Blackstone River Bikeway, Albion, RI
"As a general rule, bike trails should not be located along railroad rights-of-way...[we] should not encourage recreational use next to active [railroad] rights-of-way."
DEBORAH SEDARES, PROVIDENCE AND WORCESTER RAILROAD, MA
"The biggest driver was the realization that this was a historic transportation corridor...to put another mode into this old corridor and reintroduce it to the people was a very exciting prospect."
LAMBRI SERVA, P.E.,
RHODE ISLAND DEPARTMENT OF TRANSPORTATION
The current RWT development process varies from location to location, although common elements exist. Trail advocacy groups and public agencies often initially identify a desired RWT as part of a bikeway master plan. They then work to secure funding prior to initiating contact with the affected railroad.
When a public agency seeks approval of an RWT, the railroad company typically lacks an established, accessible review and approval process. While some RWTs move forward quickly (typically those where the trail development agency owns the land), many more are outright rejected or involve a lengthy, contentious process. RWT processes typically take between three and ten years from concept to construction.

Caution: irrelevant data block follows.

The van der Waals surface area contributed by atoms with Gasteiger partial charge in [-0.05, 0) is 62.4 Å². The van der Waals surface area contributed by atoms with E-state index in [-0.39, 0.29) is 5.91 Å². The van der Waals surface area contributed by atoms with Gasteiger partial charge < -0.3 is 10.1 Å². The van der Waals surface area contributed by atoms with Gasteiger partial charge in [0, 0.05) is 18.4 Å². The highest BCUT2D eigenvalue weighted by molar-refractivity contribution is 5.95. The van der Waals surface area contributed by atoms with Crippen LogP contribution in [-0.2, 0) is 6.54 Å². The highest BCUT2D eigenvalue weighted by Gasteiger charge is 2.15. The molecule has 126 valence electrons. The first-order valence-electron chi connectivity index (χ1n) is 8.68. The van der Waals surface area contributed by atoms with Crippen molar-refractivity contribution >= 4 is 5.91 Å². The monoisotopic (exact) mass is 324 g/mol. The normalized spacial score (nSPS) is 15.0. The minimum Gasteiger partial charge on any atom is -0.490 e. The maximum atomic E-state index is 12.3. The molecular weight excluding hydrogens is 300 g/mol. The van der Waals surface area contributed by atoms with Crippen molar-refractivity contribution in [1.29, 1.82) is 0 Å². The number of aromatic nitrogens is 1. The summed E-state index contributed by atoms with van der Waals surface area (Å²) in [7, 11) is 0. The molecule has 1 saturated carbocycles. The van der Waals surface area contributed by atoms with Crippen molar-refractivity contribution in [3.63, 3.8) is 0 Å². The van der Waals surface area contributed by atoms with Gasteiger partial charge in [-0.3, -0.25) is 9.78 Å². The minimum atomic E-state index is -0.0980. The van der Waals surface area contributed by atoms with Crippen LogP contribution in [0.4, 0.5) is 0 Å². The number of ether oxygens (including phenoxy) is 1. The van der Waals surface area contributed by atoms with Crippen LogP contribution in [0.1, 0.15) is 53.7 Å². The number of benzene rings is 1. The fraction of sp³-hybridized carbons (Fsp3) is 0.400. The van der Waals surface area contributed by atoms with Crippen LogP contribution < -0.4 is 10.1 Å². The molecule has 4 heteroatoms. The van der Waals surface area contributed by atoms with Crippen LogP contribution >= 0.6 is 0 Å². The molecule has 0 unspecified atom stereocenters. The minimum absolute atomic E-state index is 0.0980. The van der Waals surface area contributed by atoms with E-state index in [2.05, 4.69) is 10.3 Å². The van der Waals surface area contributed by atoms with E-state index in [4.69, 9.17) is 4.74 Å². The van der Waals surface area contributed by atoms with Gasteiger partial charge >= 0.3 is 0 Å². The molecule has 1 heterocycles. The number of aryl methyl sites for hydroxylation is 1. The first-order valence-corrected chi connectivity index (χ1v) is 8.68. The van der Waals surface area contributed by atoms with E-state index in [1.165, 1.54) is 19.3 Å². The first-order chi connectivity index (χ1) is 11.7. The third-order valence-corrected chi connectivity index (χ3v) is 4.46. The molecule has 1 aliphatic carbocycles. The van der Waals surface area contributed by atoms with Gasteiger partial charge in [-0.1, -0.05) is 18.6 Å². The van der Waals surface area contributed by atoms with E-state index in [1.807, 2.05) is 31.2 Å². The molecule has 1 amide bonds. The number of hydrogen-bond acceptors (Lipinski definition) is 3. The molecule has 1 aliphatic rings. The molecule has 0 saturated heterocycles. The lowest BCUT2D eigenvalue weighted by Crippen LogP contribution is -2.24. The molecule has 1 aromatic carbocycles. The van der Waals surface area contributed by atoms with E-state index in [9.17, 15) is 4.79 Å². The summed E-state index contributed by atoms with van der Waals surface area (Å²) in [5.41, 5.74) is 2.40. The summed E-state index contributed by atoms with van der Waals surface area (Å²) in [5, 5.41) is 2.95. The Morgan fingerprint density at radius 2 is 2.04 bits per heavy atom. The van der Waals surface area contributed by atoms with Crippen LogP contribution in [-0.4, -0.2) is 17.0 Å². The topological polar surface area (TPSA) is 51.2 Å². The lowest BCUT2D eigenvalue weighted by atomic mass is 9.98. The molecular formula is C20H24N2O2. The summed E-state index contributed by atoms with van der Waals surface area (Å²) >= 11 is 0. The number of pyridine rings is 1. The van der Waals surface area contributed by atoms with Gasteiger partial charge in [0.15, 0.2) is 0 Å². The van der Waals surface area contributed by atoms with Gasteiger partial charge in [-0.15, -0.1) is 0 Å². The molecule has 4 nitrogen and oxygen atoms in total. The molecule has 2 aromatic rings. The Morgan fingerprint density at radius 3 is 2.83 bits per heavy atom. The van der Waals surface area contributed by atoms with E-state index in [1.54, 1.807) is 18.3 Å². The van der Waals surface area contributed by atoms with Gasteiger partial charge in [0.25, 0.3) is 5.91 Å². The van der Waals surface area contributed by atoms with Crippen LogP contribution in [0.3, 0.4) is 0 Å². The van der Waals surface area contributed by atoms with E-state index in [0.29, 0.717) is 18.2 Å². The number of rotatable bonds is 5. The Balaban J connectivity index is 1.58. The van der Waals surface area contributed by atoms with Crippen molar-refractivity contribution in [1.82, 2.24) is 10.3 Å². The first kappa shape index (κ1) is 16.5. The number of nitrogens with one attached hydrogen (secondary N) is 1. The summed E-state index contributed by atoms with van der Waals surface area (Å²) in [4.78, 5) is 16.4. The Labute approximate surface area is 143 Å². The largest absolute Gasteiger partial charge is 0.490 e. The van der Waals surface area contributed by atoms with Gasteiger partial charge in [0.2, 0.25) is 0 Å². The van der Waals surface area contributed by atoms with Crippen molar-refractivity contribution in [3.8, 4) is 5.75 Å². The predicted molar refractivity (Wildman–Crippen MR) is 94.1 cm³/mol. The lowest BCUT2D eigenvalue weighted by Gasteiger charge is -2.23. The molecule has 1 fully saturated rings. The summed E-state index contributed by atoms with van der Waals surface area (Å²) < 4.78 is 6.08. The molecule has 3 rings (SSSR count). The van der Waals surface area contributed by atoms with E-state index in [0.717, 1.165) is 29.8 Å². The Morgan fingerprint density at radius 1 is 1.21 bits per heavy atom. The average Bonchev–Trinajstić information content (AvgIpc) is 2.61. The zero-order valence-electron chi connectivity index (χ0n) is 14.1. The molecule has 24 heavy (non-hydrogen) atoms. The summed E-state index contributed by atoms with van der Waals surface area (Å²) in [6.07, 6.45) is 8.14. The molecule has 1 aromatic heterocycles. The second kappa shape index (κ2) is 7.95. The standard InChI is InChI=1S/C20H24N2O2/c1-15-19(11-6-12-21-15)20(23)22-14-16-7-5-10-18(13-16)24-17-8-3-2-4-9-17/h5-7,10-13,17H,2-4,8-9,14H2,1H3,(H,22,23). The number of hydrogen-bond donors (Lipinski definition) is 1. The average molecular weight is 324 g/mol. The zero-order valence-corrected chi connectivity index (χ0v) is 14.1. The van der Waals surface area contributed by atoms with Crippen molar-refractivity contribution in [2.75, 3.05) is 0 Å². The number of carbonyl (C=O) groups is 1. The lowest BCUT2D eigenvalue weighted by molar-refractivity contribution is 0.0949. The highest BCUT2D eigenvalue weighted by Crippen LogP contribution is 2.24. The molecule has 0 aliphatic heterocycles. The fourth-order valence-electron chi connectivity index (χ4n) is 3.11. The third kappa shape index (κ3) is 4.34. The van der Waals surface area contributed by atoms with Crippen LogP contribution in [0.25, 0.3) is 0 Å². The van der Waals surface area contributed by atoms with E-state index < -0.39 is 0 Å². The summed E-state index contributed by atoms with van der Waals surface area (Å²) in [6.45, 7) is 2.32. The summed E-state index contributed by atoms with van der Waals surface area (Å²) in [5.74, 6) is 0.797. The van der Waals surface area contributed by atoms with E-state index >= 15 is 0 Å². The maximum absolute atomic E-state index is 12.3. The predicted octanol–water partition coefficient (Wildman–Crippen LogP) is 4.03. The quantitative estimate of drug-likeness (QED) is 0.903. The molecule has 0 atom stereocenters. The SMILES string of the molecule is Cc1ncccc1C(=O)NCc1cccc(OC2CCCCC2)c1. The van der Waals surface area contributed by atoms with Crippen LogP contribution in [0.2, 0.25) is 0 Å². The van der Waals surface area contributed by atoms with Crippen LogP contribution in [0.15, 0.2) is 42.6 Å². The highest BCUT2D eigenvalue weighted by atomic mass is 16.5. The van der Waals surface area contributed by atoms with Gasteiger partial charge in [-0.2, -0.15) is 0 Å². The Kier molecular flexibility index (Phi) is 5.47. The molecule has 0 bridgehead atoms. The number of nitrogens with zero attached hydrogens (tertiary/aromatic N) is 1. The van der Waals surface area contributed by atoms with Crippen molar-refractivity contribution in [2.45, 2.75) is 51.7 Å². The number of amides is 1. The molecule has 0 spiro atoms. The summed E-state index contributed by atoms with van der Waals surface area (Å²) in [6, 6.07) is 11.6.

Based on the research conducted for this report, the following recommendations are made regarding RWT development processes:
Local or regional bikeway or trail plans should include viable alternatives to any trail that is proposed within an active railroad corridor.
Each proposed RWT project should undergo a comprehensive feasibility study. If required, the proposed project also should undergo an independent, comprehensive environmental review.
Trail agencies must involve the railroad throughout the process and work to address their safety, capacity, and liability concerns.